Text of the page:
The styling of the 1968 Camaro was very similar to the 1967 design. With the introduction of Astro Ventilation, a fresh-air-inlet system, the side vent windows were deleted. Side marker lights were added on the front and rear fenders which was a government requirement for all 1968 vehicles. It also had a more pointed front grille and divided rear taillights. The front running lights (on non-RS models) were also changed from circular to oval. The big block SS models received chrome hood inserts that imitated velocity stacks.
The shock absorber mounting was staggered to resolve wheel hop issues and higher performance models received multi-leaf rear springs instead of single-leaf units. A 396 cu in (6.5 L) 350 hp (261 kW) big block engine was added as an option for the SS, and the Z28 appeared in Camaro brochures. The 427 cu in (7.0 l) was not available as a Regular Production Option (RPO). Several dealers, such as Baldwin-Motion, Dana, and Yenko, offered the 427 as a dealer-installed replacement for the factory-supplied 396 cid engine.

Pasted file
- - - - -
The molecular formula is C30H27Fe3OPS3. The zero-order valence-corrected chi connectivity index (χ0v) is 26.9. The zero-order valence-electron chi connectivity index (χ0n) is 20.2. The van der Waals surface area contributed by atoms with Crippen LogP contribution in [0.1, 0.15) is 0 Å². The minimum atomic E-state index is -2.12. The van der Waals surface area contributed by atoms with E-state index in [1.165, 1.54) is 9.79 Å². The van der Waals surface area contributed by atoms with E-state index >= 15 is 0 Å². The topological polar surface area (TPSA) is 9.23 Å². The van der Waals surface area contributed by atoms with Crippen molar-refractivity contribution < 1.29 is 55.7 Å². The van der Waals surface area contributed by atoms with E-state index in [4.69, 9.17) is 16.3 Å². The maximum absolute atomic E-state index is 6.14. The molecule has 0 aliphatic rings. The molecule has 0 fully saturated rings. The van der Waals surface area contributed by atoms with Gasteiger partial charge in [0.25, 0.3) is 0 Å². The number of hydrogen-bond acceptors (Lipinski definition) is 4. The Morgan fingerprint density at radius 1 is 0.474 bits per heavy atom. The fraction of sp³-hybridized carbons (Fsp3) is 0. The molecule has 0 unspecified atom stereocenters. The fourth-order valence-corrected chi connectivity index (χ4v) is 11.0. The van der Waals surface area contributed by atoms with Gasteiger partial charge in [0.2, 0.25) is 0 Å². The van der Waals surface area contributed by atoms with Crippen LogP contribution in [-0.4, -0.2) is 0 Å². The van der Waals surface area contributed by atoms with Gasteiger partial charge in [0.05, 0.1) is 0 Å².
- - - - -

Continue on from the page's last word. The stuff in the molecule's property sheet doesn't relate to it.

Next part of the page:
While the Z/28 variant was previously available as a track-only car during the 1967 production run, Chevrolet's Special Production Division came up with an ingenious plan to make the Z/28 available for public road use. They had to convince Chevrolet's General Manager Pete Estes to allow a production run by first building a road-ready Z/28 for him to drive. But the General Manager only drove convertible vehicles, and the Z/28 was never produced as a convertible. A Central Office Production Order (COPO) was placed for the only Z/28 convertible Camaro ever created. The car was placed in the executive garage which Pete Estes had access to. Upon driving the vehicle, he promptly gave approval for production of the Z/28. A 1968 Z/28 famously competed in the 1971 British Saloon Car Championship at Crystal Palace in a three-way battle for the lead, a race which was later featured in the BBCs 100 Greatest Sporting Moments.